Turning over a new leaf
Knitting has become a new booming industry in Dachong. [Photo by Wang Kaihao/China Daily]
Before 2018, when a drivable road finally reached this stockade village in Hezhou, Guangxi Zhuang autonomous region, the only way out for locals living on the mountain was by foot.
The distance to the nearest town, which took about four hours on foot to reach, was enough to besiege residents of Dachong village with a difficult life. Nearly 500 people from 87 families live in the village, which is home to the Tuyao community, a part of the Yao ethnic group.
Tuyao literally means "indigenous Yao", which not only indicates the preservation of the traditional lifestyle and culture of the ethnic group, but also shows that its development was once blocked by poor transportation links.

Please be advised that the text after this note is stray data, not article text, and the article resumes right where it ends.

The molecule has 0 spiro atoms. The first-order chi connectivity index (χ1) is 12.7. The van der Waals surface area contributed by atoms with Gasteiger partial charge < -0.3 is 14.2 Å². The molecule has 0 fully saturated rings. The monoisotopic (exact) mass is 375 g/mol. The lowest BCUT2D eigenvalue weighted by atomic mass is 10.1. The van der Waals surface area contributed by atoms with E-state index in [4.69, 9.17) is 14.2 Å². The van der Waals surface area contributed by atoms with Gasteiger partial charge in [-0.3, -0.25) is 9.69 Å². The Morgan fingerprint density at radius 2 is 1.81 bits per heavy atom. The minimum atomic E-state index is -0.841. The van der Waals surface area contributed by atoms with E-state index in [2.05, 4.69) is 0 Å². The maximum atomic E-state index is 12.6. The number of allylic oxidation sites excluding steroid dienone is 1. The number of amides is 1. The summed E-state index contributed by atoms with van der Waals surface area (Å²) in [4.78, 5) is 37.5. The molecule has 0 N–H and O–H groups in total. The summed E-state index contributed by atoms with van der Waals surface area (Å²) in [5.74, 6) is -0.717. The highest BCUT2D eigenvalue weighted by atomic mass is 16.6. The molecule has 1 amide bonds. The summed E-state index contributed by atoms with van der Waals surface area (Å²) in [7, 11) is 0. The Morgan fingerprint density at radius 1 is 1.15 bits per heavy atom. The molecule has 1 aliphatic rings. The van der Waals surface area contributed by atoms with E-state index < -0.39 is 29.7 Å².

Ancestors of Tuyao people migrated to Hezhou from elsewhere about 700 years ago. However, when they arrived, as the better farming land had been occupied by locals, these "new residents" had to climb up the mountains, where there was little land left to cultivate crops.
To make ends meet, Pan Qinglan, a 44-year-old woman, had to carry wild tea leaves, ginger and wood to the next town to exchange for rice, oil and other food.
"The path was dangerous," Pan recalls. "But we had no choice. It was hard to grow crops here... We set off when it was still dark. To stave off the fear, we walked in groups and always sang songs."
Landslides were a regular occurrence as a result of the area's changeable weather. Even on a sunny day, cliffs and rivers were still obstacles that needed to be overcome.
"Fairs were organized several times a month in the town," she says. "We would make sure to get everything we needed in a single visit."